Beirut, Lebanon Hezbollah-led protesters burned tires and cars and clashed with government supporters Tuesday, paralyzing Beirut and areas across Lebanon in the worst violence yet in the pro-Iranian group's campaign to topple U.S.-backed Prime Minister Fuad Saniora.
At least three people were killed and dozens injured as the two camps battled each other around street barricades with stone-throwing and in some cases gunfire. Black smoke poured into the sky over Beirut from burning roadblocks.
The fighting quickly took on a dangerous sectarian tone in a country whose divided communities fought a bloody 1975-1990 civil war. Gunmen from neighboring districts in the northern city of Tripoli - one largely Sunni Muslim, the other largely Alawites, a Shiite Muslim offshoot - fought each other, causing two of the fatalities.
The day gave a frightening glimpse of how quickly the confrontation between Saniora's government and the Iranian-backed Hezbollah and its allies could spiral out of control, enflame tensions among Sunnis, Shiites and Christians and throw Lebanon into deeper turmoil.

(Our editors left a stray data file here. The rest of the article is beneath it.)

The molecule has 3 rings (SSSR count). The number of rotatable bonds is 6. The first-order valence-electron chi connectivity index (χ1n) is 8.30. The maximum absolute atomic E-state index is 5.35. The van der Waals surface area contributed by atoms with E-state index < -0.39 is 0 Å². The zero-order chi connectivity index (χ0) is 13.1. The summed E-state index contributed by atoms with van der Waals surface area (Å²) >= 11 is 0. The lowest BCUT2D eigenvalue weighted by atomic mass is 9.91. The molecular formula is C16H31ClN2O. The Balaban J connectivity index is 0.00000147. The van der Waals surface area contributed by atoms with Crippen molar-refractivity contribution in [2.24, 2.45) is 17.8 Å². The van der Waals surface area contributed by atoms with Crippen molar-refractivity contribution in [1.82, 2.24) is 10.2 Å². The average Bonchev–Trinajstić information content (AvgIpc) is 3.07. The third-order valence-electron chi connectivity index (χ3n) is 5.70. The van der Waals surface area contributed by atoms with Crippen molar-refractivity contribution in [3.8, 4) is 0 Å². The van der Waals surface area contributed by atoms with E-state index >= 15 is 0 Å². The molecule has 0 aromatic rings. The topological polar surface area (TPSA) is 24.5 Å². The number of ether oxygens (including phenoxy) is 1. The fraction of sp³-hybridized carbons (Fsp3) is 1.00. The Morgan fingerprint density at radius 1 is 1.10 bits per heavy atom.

In the evening, the opposition announced it would call off the roadblocks and the nationwide general strike that sparked the unrest, saying it had delivered a warning to the government. But it threatened more protests.
Opposition supporters began withdrawing from their street blockades, leaving behind burning tires, concrete blocks and debris.
Suleiman Franjieh, a Christian opposition leader, told Hezbollah's Al-Manar TV the next steps "will be nothing compared to what we saw today" if the government does not respond to the opposition's demands.